The physical properties of neutrons made it possible that immediately after their discovery, in the year 1932, technologies by activation and detection of gamma-emission began to be developed and applied as a useful process for identifying and characterizing materials as early as the 1940s. However, it has been from the last twenty years when neutrons have become a powerful tool for non-invasive studies in various branches of science and engineering, such as physics, geotechnical exploration, biology, medicine, materials engineering, and interest in applying these technologies in border, port and airport security equipment has increased, complementing existing systems based on radiographic images that use X-rays and gamma radiation. This impulse has been largely motivated by the development of neutron sources based on compact generators, which helped to expand the fields of application, by increasing the available neutron fluxes in a very wide energy range. Likewise, advances in the design of solid-state and scintillation gamma ray detectors have significantly improved detection sensitivity, and in combination with the development of increasingly precise algorithms and decision techniques, it has enhanced the obtaining of statistically valid results, and the unambiguous identification of the target materials and samples. The fields of application of neutron techniques are very diverse, although the greatest developments have occurred in the identification of terrorist threats using CBRNE materials (chemical, biological, radiological, nuclear and explosive) that pose a clear danger to the health of individuals. As a consequence, prevention of these types of incidents is among the top priorities of all countries and organizations. From the advance of these technologies, the field of application has been extended to other areas such as the detection of mines and unexploded ordnance, the applications of geoterrestrial and seabed reconnaissance, and finally the application to space exploration, incorporating neutron equipment into Rover exploration vehicles for planets and asteroids. The main objective of this work is to select the key components that would make up a thermal neutron analysis system (ANT), so that it is a portable device that can be integrated into systems or remotely operated vehicles, versatile, in the sense being able to use in different fields of application, without using isotopes and any radioactive components, so that when the system is off it does not require any precautions related to radiological safety and protection. The elementary process of applying neutronic techniques consists of: 1) irradiating the material to be characterized with neutrons; 2) detect and measure the response of that material to irradiation; 3) analyse and process the information to determine what material it is. Monte Carlo (MC) methods have been used to design an explosives detection system (EDS) to identify these materials and other threats as drugs or buried mines. Using several versions of MCNP code, different types of EDS were modelled, and neutron transport, prompt y-rays production and gamma-rays detection were simulated in order to optimizing the system. The performance of neutron sources, moderation materials, gamma radiation detectors, and system configurations have been compared. Once the key elements of the EDS have been optimized through simulations, a significant amount of experimental validation measurements have been carried out using 241Am/Be9 isotopic neutron sources, gamma and neutron detectors or Boner Spheres Spectrometer (BSS), among others. The results achieved at the laboratory show great similarity and coherence with the simulations. The works were carried out in the neutronics hall of the Neutron Measurement Laboratory of the Energy Engineering Department at the Polytechnic University of Madrid (NML-EED-UPM).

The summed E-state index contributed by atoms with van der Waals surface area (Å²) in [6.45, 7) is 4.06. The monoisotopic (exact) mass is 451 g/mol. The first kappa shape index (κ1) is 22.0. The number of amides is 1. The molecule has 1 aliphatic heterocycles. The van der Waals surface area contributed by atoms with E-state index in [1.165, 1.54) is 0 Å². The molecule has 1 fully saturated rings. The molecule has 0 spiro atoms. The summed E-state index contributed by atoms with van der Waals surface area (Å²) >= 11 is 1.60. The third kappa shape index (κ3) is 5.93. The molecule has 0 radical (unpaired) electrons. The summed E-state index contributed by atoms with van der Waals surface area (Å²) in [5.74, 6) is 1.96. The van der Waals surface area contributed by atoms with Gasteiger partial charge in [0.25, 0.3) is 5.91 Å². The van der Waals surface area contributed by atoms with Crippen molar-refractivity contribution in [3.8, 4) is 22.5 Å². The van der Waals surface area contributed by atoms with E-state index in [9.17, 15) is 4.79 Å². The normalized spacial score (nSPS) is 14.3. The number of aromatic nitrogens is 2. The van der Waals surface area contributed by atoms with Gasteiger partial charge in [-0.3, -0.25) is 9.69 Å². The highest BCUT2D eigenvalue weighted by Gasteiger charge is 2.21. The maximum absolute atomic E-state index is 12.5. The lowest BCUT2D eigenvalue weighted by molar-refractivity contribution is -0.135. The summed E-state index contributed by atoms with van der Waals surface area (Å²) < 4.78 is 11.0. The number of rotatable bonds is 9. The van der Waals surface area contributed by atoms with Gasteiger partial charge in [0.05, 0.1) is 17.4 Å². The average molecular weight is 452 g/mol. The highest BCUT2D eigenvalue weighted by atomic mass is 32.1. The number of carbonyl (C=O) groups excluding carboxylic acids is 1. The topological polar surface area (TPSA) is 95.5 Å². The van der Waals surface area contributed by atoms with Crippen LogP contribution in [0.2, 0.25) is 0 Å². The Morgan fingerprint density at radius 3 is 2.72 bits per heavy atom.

|Translated title of the contribution||Detección de explosivos mediante neutrones|
|Title of host publication||A Closer Look at Neutrons in Nuclear and Radiological Engineering|
|Publisher||Nova Science Publishers, Inc.|
|Number of pages||28|
|State||Published - 26 May 2021|
Bibliographical notePublisher Copyright:
© 2021 by Nova Science Publishers, Inc. All rights reserved.
- Monte Carlo methods
- Neutron source
- Prompt gamma-rays
CACES Knowledge Areas
- 335A Physics